Mobile Home Myths: Fact or Fiction

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Over the past 50 years the mobile home industry has received an undeserved bad-rap.  Similar to listening to the latest Hollywood gossip tabloids, not all mobile home gossip is 100% accurate 100% of the time.  It is important to verify all facts before making unsubstantiated judgments that may write off an entire niche of real estate investing, potentially costing you financial profits.

Below are some of my favorite mobile home questions over the years:

Don’t mobile homes sustain more damages than traditional block or frame built houses?

Of course! Well it depends. If you put a mobile home and a site built home in a wind tunnel and crank the wind up, the mobile home would obviously roll-over first.  Since 1994 mobile homes have been built with the highest of guidelines and safety standards.  According to the Florida’s state website during the terrible hurricane seasons of 2004 and 2005 there were no significant structural damages to mobile homes built after 1994 reported.

Mobile homes built prior to 1994’s safety changes are built to safety standards that allow for safe and comfortable mobile home livin’.  Based solely if a mobile home was built before or after these safety improvements makes no difference in the monthly income potential the mobile home may produce for you.  Every dwelling is subject to violent weather, vandalism, insects, acts of God, etc.  When all else fails get insurance to offset your worry.  Over insure your mobile home and pass this cost to your tenants or buyers.

Aren’t mobile homes only found in southern states?

Mobile homes are spread throughout the country — in big cities and small towns.  As of 2007 there were over 37,000 mobile home parks, each with dozens of mobile homes in each park.  Add those numbers to the numbers found on www.statemaster.com to determine your state’s rank in mobile home abundance compared to other states.

Don’t I need a dealer’s license to buy and resell mobile homes?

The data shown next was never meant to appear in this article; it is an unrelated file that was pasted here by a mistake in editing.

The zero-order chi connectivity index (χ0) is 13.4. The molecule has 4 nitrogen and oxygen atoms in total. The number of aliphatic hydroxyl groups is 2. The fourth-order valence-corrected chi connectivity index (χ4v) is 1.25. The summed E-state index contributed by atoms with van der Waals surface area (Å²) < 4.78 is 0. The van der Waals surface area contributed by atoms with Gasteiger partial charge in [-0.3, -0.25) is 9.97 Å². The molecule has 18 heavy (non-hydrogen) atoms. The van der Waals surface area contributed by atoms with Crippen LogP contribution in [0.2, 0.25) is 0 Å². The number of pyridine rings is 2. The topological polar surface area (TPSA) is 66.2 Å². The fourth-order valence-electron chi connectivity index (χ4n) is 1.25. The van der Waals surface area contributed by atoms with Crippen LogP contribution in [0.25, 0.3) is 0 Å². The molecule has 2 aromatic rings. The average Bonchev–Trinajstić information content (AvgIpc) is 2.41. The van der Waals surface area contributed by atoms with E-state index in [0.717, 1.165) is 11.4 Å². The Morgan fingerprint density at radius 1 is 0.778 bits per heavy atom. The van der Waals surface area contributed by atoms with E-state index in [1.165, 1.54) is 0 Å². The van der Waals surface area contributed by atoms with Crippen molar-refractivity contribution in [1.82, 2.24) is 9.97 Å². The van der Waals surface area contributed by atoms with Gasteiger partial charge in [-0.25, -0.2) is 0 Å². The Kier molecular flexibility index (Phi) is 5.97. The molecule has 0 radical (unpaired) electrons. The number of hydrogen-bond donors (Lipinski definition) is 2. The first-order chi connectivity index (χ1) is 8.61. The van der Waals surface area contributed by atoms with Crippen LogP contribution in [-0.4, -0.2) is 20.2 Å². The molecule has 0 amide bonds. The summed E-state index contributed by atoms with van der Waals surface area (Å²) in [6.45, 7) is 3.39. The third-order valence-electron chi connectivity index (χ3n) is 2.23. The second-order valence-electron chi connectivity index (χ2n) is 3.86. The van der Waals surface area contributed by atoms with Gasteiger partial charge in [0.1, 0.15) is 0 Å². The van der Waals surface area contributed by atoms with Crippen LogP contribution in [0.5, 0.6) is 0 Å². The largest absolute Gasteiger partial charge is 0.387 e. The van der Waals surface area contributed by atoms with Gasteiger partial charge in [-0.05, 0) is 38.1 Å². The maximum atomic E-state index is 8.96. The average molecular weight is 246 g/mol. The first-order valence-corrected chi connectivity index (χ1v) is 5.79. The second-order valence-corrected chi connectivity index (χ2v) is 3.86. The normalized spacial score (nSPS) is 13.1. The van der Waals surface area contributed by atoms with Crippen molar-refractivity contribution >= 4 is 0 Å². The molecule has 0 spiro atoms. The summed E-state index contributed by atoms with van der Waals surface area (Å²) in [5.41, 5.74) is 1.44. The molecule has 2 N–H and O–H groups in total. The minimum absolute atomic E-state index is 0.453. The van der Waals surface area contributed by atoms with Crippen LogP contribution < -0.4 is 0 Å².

Yes and no. Most of the time when someone asks this question they are referring to buying and reselling mobile homes inside preexisting mobile home parks.  Mobile homes inside parks rent the land they sit atop from the park directly.  Most states consider these types of mobile homes as personal property, similar to the title on your  car.  Many states require a license be obtained only after a certain number of transactions (bought and sold) have been completed per 12 month period. Check your own state’s website to be certain.

A mobile home located outside a park will typically be sitting on land which will be bought and sold with the mobile.  These homes (with land) are taxed as real property and therefore will require a yearly property tax be paid for land ownership.  Invest in these mobile homes the same as you would a traditional site built property.

Don’t only poor folks live in mobile homes?

Yes, amazingly this question is asked to me more often than I would have thought possible.  It is this negative mental roadblock that is keeping so many investors from profiting in this type of real estate. The answer to this question is of course a resounding “NO.”  Do not mistake someone paying a lower mortgage payment as being poor.  New mobile homes can cost between $18,000 to over $130,000 for a large basic model, not including the land the home will sit atop.

The obvious truth is that there are millions and millions of mobile homes spread throughout the US.  The same quality scale that you have in your mind for ‘regular’ homes can be applied to mobile homes. The nicer the home the more demand and higher cost you may charge for this home.  My general rule of thumb when figuring out what to charge for a monthly cash-flow payment is to look to comparable apartment rent.  A nice 2/2 mobile home will typically attract a monthly income equal to that of a similar size apartment or condo rent.

Doesn’t Warren Buffet have something to do with mobile homes?

Yes, the king of Wall Street, Warren Buffet invested 1.7 billion of his Berkshire Hathaway’s capital by purchasing Clayton Homes Inc, one of the largest manufactured housing companies in the world.

Cheers,
– John

About Author

John Fedro

John Fedro has been investing in manufactured housing since 2002. John now spends his time continuing to build his cash-flow business in multiple states while helping others enjoy the same freedom he has achieved. Find John here.

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